Kale Pesto for Quick Summer Meals

There is something to be said for having a few substantial dishes at the ready on hot summer days. Especially in my apartment where, as much as I love to cook, the kitchen sometimes gets so hot that it's completely unbearable to do anything more than assemble a quick salad or grab a bottle of cold wine from the fridge.

One of my recent discoveries in the world of quick summer meals has been kale pesto. Similar in process and appearance to the more traditional kind, this version replaces basil with raw kale.  I've mentioned before that I'm always looking for ways to add a little more kale to my diet. I tuck big frilly pieces of it in sandwiches and burgers, and dehydrate them for a quick snack, but I think this latest use might just be my new favorite!

Eaten raw, kale has lovely bittersweet flavor that works beautifully in combination with the garlic, cheese, and fruity olive oil. If you're fond of bitter greens and vegetables like escarole, dandelion greens, endive, or broccoli rabe, you'll probably appreciate this.

The final pesto is gorgeous, bright emerald green with lots of powerful flavor that you can then adapt to a number of recipes. Toss with cooked pasta, use as a spread on sandwiches or burgers, dollop on top of a soup as a garnish, or whisk into a vinaigrette for a quick salad dressing. For lunch today I made a quick chickpea salad, thinning the pesto with a little vinegar and coating the chickpeas with the sauce. After an hour of chilling in the fridge, it was perfect. (I'm actually sitting here eating spoonfuls of it right from the serving bowl as I write this post.) If you're caught entertaining last-minute guests, the pesto works great as a topping for crostini or pita chips.

Traditionally, kale is made with pine nuts, but I usually add whatever nuts I happen to have on hand. The idea is to add a little bit of crunch and natural sweetness, plus some protein and healthy fats. Almonds are actually my favorite and they're the ones I recommend below (around here they're also cheaper than pine nuts, which is an added bonus). You could also substitute walnuts, pistachios, hazelnuts, or really just about any nut you like. 

The pesto becomes even easier when you plan ahead!

On Saturday I made a large batch of kale pesto and portioned it out into muffin tins that I'd swiped with a little bit of olive. I popped the muffin tray into the freezer and let it solidify for about an hour. When it was ready, I used a butter knife to loosen each little pesto "muffin" and then put them all into a large zipped freezer bag.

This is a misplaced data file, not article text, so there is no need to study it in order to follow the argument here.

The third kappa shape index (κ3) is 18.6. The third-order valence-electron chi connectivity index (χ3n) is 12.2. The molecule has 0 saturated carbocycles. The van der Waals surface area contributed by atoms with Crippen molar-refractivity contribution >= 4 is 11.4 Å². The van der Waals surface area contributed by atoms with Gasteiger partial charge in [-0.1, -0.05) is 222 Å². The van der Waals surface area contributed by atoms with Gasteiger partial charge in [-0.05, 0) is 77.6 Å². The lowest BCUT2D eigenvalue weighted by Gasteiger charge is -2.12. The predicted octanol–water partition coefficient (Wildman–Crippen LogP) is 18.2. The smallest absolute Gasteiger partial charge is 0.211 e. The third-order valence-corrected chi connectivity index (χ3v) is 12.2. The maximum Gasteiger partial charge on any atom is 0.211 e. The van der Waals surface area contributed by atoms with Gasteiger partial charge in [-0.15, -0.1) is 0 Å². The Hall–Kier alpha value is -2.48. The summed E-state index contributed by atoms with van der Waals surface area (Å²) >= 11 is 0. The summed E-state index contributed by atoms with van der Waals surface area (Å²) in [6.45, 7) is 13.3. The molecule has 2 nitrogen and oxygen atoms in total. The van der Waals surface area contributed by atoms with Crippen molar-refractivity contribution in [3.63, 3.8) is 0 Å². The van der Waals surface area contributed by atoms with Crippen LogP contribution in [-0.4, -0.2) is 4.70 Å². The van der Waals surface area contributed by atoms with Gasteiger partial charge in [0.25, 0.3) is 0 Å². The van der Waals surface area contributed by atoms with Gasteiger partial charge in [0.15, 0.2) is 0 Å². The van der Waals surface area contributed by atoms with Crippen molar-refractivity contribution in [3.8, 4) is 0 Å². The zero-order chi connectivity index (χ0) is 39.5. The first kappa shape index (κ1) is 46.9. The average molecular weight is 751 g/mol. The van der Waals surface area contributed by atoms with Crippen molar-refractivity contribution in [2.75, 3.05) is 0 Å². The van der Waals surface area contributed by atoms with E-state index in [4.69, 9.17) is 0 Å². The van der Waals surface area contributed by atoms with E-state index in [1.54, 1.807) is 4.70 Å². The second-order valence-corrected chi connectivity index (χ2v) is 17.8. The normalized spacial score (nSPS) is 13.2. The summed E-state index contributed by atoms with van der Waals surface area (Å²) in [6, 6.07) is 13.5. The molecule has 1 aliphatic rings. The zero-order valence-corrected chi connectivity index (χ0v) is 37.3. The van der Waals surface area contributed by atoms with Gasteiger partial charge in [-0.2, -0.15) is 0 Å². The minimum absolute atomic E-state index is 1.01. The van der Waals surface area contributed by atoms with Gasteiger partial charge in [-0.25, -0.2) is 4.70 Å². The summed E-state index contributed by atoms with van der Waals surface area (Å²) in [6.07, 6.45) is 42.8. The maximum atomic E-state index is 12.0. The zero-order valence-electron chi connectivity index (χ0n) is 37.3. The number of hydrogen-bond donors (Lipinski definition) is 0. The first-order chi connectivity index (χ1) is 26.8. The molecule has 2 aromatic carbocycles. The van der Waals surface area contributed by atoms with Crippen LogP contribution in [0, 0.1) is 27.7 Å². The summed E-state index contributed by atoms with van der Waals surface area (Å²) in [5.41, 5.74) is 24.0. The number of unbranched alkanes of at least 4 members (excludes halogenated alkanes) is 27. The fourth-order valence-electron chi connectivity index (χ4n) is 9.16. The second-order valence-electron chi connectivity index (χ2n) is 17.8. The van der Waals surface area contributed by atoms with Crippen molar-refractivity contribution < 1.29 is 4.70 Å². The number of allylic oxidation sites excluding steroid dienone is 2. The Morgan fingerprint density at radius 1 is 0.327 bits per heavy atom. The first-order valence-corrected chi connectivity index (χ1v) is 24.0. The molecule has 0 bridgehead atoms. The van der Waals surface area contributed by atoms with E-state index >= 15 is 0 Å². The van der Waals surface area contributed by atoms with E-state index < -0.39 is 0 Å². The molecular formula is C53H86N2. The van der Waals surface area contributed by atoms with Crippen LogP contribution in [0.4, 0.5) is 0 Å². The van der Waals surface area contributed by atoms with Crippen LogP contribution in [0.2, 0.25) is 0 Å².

Now whenever I want a quick meal, all I have to do is grab one of the little pesto muffins [yeah, I'm just going to keep calling them that] and defrost it. I've found that 1 minute on the defrost setting in the microwave is all I need to get it back to room temperature. If you don't have, or prefer not to use, a microwave, you can also just leave it on the counter for 20 minutes or so. Or if you're working with a hot dish, like cooked pasta or some kind of meat, just add it right in; the heat of the food will be enough to warm it up.

The batch below made enough to fill 8 standard size muffin tins. You can, of course, adjust the recipe according to your tastes by adding more or less nuts, skipping the cheese, more kale, adding red pepper flakes, etc. There is so much that you can do!

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Kale Pesto

Print this Recipe
2 teaspoons Kosher salt
1/2 cup chopped almonds (can also use pine nuts or walnuts)
3 large cloves garlic, peeled with ends trimmed off
1/4 cup Parmigiano-Reggiano
1/2 pound raw kale, stems removed, coarsely chopped
1/2 cup extra virgin olive oil
Freshly ground black pepper
1 tablespoon lemon juice

Combine the kosher salt, almonds, garlic cloves, and Parmigiano-Reggiano in the base of a food processor. Pulse repeatedly until all ingredients are coarsely chopped.

Add the kale, olive oil, and lemon juice and pulse again until it reaches a fine grind, but not quite a puree. If necessary, add a bit more olive oil to loosen it up.

Turn out into a bowl and stir a few times to loosen up. Season with freshly ground black pepper. Can be used right away or frozen.

To freeze, simply portion into 1/4 to 1/2 amounts and pack into the wells of a muffin tin (can also use an ice cube tray for smaller portions). Let freeze for one hour before removing and storing in a large freezer-safe zipped plastic bag or container. Will will keep well for at least 6 months.

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